Perspectives on Volatility

Posted 18 Oct 2018 by Rick Irwin, CFP, CLU


Looking at the attached chart, which shows the annual returns for the US stock market since 19801 we can see that in a period spanning close to 40 years where the S&P 500 made 8.8% on an annual basis there were only 8 of 38 years that were negative despite annual pullbacks of nearly 14% on an intra year basis. In other words, temporary pullbacks are virtually an annual occurrence. Since 1928, the index has typically suffered a 5% pullback once every 71 trading days. 69 trading days elapsed between 5% drawdowns prior to the drop on October 10, 2018.http://trinitywealthpartners.ca/resource-centre/will-your-emotions-hijack-your-investment-strategy

Since 1928 the US stock market has had 325 days where the losses were 3% or worse, which works out to about 1.5% of all trading days (or 1 every 67 days). In the last 20 years2, the S&P 500 was down more than 2% on average 11 times per year. Each one of these down days feels as bad as the last one we all forgot about. So even while they are not pleasant to endure, down days are a part of the normal cycle of events and should not be seen as anomalies.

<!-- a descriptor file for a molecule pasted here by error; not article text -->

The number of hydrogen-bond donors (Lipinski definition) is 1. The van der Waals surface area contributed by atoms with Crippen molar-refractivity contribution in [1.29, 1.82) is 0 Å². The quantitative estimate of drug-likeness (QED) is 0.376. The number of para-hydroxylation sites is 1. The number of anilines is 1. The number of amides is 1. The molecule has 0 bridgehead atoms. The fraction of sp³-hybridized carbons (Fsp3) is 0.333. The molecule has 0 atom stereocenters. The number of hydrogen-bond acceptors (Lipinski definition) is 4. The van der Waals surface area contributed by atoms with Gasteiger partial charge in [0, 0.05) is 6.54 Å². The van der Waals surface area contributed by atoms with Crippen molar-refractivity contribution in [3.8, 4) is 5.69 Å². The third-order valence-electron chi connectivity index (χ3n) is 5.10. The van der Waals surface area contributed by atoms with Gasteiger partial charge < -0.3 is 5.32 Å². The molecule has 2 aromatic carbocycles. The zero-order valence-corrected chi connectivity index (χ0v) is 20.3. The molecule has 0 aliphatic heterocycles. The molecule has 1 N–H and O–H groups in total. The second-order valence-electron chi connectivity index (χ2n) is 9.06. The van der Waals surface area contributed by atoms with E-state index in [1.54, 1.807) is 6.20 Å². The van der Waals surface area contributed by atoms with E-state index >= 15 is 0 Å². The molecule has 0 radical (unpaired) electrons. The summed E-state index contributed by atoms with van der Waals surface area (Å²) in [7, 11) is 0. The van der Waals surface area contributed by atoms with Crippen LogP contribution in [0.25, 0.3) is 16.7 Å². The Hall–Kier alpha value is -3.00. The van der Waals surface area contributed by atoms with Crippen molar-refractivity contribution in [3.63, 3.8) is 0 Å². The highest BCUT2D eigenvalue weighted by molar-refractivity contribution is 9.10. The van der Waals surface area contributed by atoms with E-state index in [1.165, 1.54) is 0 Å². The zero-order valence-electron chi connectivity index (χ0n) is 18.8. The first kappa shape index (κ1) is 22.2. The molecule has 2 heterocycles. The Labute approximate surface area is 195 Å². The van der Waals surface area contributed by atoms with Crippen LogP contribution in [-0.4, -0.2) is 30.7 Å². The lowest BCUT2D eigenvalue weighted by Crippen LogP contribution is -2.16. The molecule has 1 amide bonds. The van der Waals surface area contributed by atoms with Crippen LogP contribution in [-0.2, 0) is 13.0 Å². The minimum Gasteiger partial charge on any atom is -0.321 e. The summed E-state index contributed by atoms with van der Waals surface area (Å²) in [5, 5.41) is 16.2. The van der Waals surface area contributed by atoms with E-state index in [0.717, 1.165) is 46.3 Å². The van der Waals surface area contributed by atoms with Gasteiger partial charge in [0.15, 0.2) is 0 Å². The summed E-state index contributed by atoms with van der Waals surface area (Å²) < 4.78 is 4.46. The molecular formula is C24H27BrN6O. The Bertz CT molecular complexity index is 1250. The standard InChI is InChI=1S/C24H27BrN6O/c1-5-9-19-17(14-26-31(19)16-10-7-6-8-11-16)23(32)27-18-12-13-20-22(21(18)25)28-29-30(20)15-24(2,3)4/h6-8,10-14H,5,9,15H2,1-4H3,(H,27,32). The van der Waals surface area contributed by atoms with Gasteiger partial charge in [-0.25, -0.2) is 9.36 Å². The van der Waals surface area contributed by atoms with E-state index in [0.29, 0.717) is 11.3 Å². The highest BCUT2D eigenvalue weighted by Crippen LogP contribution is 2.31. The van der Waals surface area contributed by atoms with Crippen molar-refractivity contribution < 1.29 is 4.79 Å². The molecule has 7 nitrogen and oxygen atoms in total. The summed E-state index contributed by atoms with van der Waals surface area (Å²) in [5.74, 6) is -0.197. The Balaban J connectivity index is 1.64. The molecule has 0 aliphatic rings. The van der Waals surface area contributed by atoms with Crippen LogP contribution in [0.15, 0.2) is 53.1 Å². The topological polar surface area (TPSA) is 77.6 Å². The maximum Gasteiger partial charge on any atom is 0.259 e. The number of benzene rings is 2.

In fact, what has been abnormal recently is the lack of volatility. 2017 was the least volatile year in the history of the US stock market (as measured by the S&P500). The worst intra year drop in 2017 was just 3%. Only twice in the last 38 years has the worst intra year drop been less than 5%. Market volatility has increased this year but is still well below average.

Investing is not easy. It takes patience and perseverance and, while easier said than done, keeping our emotions in check when things are both flying high (“fear of missing out”) and when things get bumpy. Your investment portfolio was designed with your long-term goals in mind and achieving those goals involves taking on some stock market risk. Hopefully the information above provides some context for just how common these market corrections are. Despite the frequency of annual intra year corrections that average 14% peak to trough the US stock market has averaged almost 9% annually the last 40 years. If you would like to review your investments, do not hesitate to contact us at any time.

 

Sources:
1FactSet, Standard & Poor’s, J.P, Morgan Asset Management
2Bloomberg, RBC GAM. Data from January 1, 1998 to October 10, 2018
3Goldman Sachs Global Investment Research